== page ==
Which Types of Eye Disease Are Inherited?

    • Genes play a role in many types of eye diseases affecting individuals of all ages.
    • Among infants, 60 percent of cases of blindness are caused by inherited eye diseases including congenital cataracts, congenital glaucoma, eye malformations and many more.
    • Even common vision problems can be inherited, according to ophthalmologic experts, such as strabismus or cross-eyes, lazy eye or amblyopia (lazy eye) and refraction errors like nearsightedness.

Genetic eye disorders affect the gene’s ability to do its job properly. Many kinds of eye disease often result from genetic factors including those that cause blindness in infants, children and adults.

Which types of eye disease are genetically determined?

Inherited eye diseases such as congenital (present at birth) cataracts, congenital glaucoma, retinal degeneration, optic atrophy and eye malformations cause blindness in over 60 percent of cases among infants. For patients with strabismus (ocular misalignment), up to 40 % have a family history of the disease.

Vision loss among adults is mainly caused by glaucoma and age-related macular degeneration, both of which are deemed genetic in most cases. Researchers are now starting to identify the genes responsible for macular degeneration as well as retinitis pigmentosa, a degenerative disease affecting the retina that leads to night blindness and gradual blindness.

 Are common vision problems also inherited?

Yes. Actually strong evidence found by genetic ophthalmologic researchers indicated that genetics contribute to common vision problems. Such problems include: strabismus (cross-eyes), amblyopia (lazy eye) and refraction errors like myopia (nearsightedness), hyperopia (farsightedness) and astigmatism.

Can eye abnormalities be linked with other diseases?

Often, the presence of a particular ocular irregularity related to a systemic disease is the determining factor for diagnosing that disease. For instance, a dislocated lens in the eye usually indicates Marfan syndrome, an inherited connective tissue disorder linked to heart problems, or a cherry red spot in the eye that is often associated with Tay-Sachs disease.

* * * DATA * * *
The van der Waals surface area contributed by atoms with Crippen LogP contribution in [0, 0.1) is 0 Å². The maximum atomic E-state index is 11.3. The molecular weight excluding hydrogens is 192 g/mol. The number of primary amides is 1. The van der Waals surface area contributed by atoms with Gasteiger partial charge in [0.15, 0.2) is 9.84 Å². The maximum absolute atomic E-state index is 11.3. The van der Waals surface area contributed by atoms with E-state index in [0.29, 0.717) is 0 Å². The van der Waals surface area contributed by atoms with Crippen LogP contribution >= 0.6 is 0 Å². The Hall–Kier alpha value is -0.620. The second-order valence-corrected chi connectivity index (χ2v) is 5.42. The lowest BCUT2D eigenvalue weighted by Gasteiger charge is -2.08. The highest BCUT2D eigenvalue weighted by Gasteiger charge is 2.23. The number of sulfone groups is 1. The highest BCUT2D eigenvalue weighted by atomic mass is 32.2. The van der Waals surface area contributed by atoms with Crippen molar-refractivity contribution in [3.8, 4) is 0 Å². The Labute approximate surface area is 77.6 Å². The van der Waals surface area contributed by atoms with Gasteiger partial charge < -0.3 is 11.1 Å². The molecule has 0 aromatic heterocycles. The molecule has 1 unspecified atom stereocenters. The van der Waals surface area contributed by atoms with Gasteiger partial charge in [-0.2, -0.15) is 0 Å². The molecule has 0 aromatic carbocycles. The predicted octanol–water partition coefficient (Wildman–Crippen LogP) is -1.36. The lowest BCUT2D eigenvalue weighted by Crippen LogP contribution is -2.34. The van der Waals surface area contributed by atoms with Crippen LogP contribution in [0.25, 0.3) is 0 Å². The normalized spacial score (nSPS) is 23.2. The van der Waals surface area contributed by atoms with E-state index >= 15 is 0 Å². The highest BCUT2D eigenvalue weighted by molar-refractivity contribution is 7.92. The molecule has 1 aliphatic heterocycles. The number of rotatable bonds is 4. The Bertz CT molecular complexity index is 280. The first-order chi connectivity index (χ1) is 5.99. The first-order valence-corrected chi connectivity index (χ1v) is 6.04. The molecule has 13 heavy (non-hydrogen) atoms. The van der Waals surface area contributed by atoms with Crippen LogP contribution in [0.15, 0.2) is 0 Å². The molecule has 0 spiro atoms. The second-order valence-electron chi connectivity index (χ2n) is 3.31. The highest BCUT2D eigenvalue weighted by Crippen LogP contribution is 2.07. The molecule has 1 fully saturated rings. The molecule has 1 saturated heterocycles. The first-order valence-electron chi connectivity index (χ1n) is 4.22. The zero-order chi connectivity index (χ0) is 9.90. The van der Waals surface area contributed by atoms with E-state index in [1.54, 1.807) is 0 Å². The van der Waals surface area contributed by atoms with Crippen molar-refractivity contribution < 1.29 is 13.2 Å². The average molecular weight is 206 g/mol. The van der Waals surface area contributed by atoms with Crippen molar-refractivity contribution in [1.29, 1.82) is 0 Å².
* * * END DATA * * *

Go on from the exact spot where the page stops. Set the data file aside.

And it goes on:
If diagnosed early, can inherited eye diseases be fixed?

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If genetic eye disease is suspected, you or your child can be referred to the Cleveland Clinic’s Center for Genetic Eye Diseases at the Cole Eye Institute, one of the world’s most advanced eye centers, to undergo specialized evaluation, testing and diagnosis. For patients with systemic genetic diseases, specialists at the Cole Eye Institute will work closely with other experts in other areas to provide effective ophthalmologic therapies.

What happens during an evaluation?

Initially, a genetic eye disease expert will work with you to provide a diagnosis then schedule follow-up examinations and an appropriate treatment for that diagnosis. Steps involved are listed below: 

  • Patient history: A thorough review will be done on past and current medical records and test results performed either at the Cleveland Clinic or at another facility.
  • Family history: You will be asked to construct your family tree that show genetic relationships and identify family members who may be affected with similar medical disorders.
  • Comprehensive eye and vision examinations

Patients need to undergo clinical eye tests that include:

  • Slit-lamp, which uses a microscope to look at different parts of the eye
  • Eye-pressure check
  • Dilation which uses eye drops to dilate the pupils for the eye doctor to examine the health of the retina.

Based on the results of the eye examination and assessments of the general medical history, both the ophthalmologist and the referring physician will formulate a diagnosis and therapy.

Ophthalmologists at the Center are highly skilled in diagnosing and offering advice on the treatment of genetic eye diseases. They also invite other Cleveland Clinic Cole Eye Institute specialists for consultation or for a second opinion whenever additional expertise regarding particular eye problems is needed.

Source: Cleveland Clinic